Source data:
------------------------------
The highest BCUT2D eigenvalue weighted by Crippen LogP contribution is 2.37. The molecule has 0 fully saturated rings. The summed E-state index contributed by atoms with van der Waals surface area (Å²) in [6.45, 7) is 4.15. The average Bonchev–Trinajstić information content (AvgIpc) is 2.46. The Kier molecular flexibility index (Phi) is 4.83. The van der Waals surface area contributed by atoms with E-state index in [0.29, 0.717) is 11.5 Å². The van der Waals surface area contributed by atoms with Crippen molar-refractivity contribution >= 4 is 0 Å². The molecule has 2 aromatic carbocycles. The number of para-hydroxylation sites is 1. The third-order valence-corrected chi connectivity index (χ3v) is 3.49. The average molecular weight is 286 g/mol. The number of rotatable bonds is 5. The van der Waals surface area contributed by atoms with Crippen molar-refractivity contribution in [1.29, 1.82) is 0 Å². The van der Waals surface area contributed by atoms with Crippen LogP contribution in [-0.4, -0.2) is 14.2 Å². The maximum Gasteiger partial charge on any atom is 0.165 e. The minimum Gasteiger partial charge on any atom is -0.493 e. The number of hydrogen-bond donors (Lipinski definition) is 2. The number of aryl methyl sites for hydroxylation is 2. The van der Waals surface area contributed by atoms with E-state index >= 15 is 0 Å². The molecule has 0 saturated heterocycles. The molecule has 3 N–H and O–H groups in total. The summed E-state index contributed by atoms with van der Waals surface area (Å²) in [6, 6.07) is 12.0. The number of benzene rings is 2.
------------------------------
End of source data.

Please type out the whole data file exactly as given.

The highest BCUT2D eigenvalue weighted by Crippen LogP contribution is 2.37. The molecule has 0 fully saturated rings. The summed E-state index contributed by atoms with van der Waals surface area (Å²) in [6.45, 7) is 4.15. The average Bonchev–Trinajstić information content (AvgIpc) is 2.46. The Kier molecular flexibility index (Phi) is 4.83. The van der Waals surface area contributed by atoms with E-state index in [0.29, 0.717) is 11.5 Å². The van der Waals surface area contributed by atoms with Crippen molar-refractivity contribution >= 4 is 0 Å². The molecule has 2 aromatic carbocycles. The number of para-hydroxylation sites is 1. The third-order valence-corrected chi connectivity index (χ3v) is 3.49. The average molecular weight is 286 g/mol. The number of rotatable bonds is 5. The van der Waals surface area contributed by atoms with Crippen molar-refractivity contribution in [1.29, 1.82) is 0 Å². The van der Waals surface area contributed by atoms with Crippen LogP contribution in [-0.4, -0.2) is 14.2 Å². The maximum Gasteiger partial charge on any atom is 0.165 e. The minimum Gasteiger partial charge on any atom is -0.493 e. The number of hydrogen-bond donors (Lipinski definition) is 2. The number of aryl methyl sites for hydroxylation is 2. The van der Waals surface area contributed by atoms with E-state index >= 15 is 0 Å². The molecule has 0 saturated heterocycles. The molecule has 3 N–H and O–H groups in total. The summed E-state index contributed by atoms with van der Waals surface area (Å²) in [6, 6.07) is 12.0. The number of benzene rings is 2.